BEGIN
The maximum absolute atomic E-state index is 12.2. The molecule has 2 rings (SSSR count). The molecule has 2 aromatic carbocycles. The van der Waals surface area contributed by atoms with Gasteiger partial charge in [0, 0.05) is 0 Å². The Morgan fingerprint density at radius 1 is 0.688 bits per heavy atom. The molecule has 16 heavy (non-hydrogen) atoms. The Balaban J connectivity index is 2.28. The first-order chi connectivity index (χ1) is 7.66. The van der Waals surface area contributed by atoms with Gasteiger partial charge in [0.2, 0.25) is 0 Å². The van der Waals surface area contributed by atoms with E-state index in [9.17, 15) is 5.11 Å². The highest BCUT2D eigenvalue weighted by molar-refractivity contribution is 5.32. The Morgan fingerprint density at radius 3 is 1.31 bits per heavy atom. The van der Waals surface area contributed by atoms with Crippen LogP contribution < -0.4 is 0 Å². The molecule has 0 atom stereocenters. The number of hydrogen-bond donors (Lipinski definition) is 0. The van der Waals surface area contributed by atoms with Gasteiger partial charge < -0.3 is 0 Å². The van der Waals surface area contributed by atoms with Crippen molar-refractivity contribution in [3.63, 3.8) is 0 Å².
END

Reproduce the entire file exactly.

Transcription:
The maximum absolute atomic E-state index is 12.2. The molecule has 2 rings (SSSR count). The molecule has 2 aromatic carbocycles. The van der Waals surface area contributed by atoms with Gasteiger partial charge in [0, 0.05) is 0 Å². The Morgan fingerprint density at radius 1 is 0.688 bits per heavy atom. The molecule has 16 heavy (non-hydrogen) atoms. The Balaban J connectivity index is 2.28. The first-order chi connectivity index (χ1) is 7.66. The van der Waals surface area contributed by atoms with Gasteiger partial charge in [0.2, 0.25) is 0 Å². The van der Waals surface area contributed by atoms with E-state index in [9.17, 15) is 5.11 Å². The highest BCUT2D eigenvalue weighted by molar-refractivity contribution is 5.32. The Morgan fingerprint density at radius 3 is 1.31 bits per heavy atom. The van der Waals surface area contributed by atoms with Crippen LogP contribution < -0.4 is 0 Å². The molecule has 0 atom stereocenters. The number of hydrogen-bond donors (Lipinski definition) is 0. The van der Waals surface area contributed by atoms with Gasteiger partial charge < -0.3 is 0 Å². The van der Waals surface area contributed by atoms with Crippen molar-refractivity contribution in [3.63, 3.8) is 0 Å².